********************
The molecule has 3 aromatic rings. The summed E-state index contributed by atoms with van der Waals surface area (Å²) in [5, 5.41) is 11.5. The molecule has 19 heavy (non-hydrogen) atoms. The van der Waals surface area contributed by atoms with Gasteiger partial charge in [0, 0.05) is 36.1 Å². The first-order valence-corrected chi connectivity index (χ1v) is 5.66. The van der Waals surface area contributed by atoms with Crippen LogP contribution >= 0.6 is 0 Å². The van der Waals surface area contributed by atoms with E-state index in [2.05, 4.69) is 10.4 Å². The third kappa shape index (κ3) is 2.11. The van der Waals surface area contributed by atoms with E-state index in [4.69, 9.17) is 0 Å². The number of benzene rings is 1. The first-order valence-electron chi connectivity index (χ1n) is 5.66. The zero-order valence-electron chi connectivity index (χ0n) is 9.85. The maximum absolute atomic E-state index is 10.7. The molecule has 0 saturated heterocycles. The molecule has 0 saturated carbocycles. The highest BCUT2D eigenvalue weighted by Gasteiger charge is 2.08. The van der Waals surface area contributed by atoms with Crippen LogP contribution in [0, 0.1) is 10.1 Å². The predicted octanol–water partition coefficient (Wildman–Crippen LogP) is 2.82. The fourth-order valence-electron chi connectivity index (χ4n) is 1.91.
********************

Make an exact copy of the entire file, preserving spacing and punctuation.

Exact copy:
The molecule has 3 aromatic rings. The summed E-state index contributed by atoms with van der Waals surface area (Å²) in [5, 5.41) is 11.5. The molecule has 19 heavy (non-hydrogen) atoms. The van der Waals surface area contributed by atoms with Gasteiger partial charge in [0, 0.05) is 36.1 Å². The first-order valence-corrected chi connectivity index (χ1v) is 5.66. The van der Waals surface area contributed by atoms with Crippen LogP contribution >= 0.6 is 0 Å². The van der Waals surface area contributed by atoms with E-state index in [2.05, 4.69) is 10.4 Å². The third kappa shape index (κ3) is 2.11. The van der Waals surface area contributed by atoms with E-state index in [4.69, 9.17) is 0 Å². The number of benzene rings is 1. The first-order valence-electron chi connectivity index (χ1n) is 5.66. The zero-order valence-electron chi connectivity index (χ0n) is 9.85. The maximum absolute atomic E-state index is 10.7. The molecule has 0 saturated heterocycles. The molecule has 0 saturated carbocycles. The highest BCUT2D eigenvalue weighted by Gasteiger charge is 2.08. The van der Waals surface area contributed by atoms with Crippen LogP contribution in [0, 0.1) is 10.1 Å². The predicted octanol–water partition coefficient (Wildman–Crippen LogP) is 2.82. The fourth-order valence-electron chi connectivity index (χ4n) is 1.91.